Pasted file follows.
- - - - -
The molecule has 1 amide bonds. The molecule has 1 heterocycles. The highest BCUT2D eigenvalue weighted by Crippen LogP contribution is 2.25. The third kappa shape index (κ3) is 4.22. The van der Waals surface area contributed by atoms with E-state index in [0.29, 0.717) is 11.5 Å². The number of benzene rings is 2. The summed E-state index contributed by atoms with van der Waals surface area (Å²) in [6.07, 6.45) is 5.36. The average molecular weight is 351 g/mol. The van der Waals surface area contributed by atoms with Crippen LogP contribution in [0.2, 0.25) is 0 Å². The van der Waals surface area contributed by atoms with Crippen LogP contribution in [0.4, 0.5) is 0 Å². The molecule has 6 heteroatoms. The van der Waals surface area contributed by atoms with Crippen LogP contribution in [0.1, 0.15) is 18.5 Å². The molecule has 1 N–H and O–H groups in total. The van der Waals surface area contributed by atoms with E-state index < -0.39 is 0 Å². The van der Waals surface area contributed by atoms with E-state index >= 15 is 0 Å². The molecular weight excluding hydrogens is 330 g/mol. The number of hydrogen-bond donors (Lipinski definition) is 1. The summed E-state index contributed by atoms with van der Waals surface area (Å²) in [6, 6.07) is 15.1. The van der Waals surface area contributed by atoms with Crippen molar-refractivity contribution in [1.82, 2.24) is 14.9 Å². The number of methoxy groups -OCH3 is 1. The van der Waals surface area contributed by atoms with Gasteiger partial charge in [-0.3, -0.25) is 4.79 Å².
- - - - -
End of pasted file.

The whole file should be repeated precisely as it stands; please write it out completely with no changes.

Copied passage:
The molecule has 1 amide bonds. The molecule has 1 heterocycles. The highest BCUT2D eigenvalue weighted by Crippen LogP contribution is 2.25. The third kappa shape index (κ3) is 4.22. The van der Waals surface area contributed by atoms with E-state index in [0.29, 0.717) is 11.5 Å². The number of benzene rings is 2. The summed E-state index contributed by atoms with van der Waals surface area (Å²) in [6.07, 6.45) is 5.36. The average molecular weight is 351 g/mol. The van der Waals surface area contributed by atoms with Crippen LogP contribution in [0.2, 0.25) is 0 Å². The van der Waals surface area contributed by atoms with Crippen LogP contribution in [0.4, 0.5) is 0 Å². The molecule has 6 heteroatoms. The van der Waals surface area contributed by atoms with Crippen LogP contribution in [0.1, 0.15) is 18.5 Å². The molecule has 1 N–H and O–H groups in total. The van der Waals surface area contributed by atoms with E-state index < -0.39 is 0 Å². The van der Waals surface area contributed by atoms with E-state index >= 15 is 0 Å². The molecular weight excluding hydrogens is 330 g/mol. The number of hydrogen-bond donors (Lipinski definition) is 1. The summed E-state index contributed by atoms with van der Waals surface area (Å²) in [6, 6.07) is 15.1. The van der Waals surface area contributed by atoms with Crippen molar-refractivity contribution in [1.82, 2.24) is 14.9 Å². The number of methoxy groups -OCH3 is 1. The van der Waals surface area contributed by atoms with Gasteiger partial charge in [-0.3, -0.25) is 4.79 Å².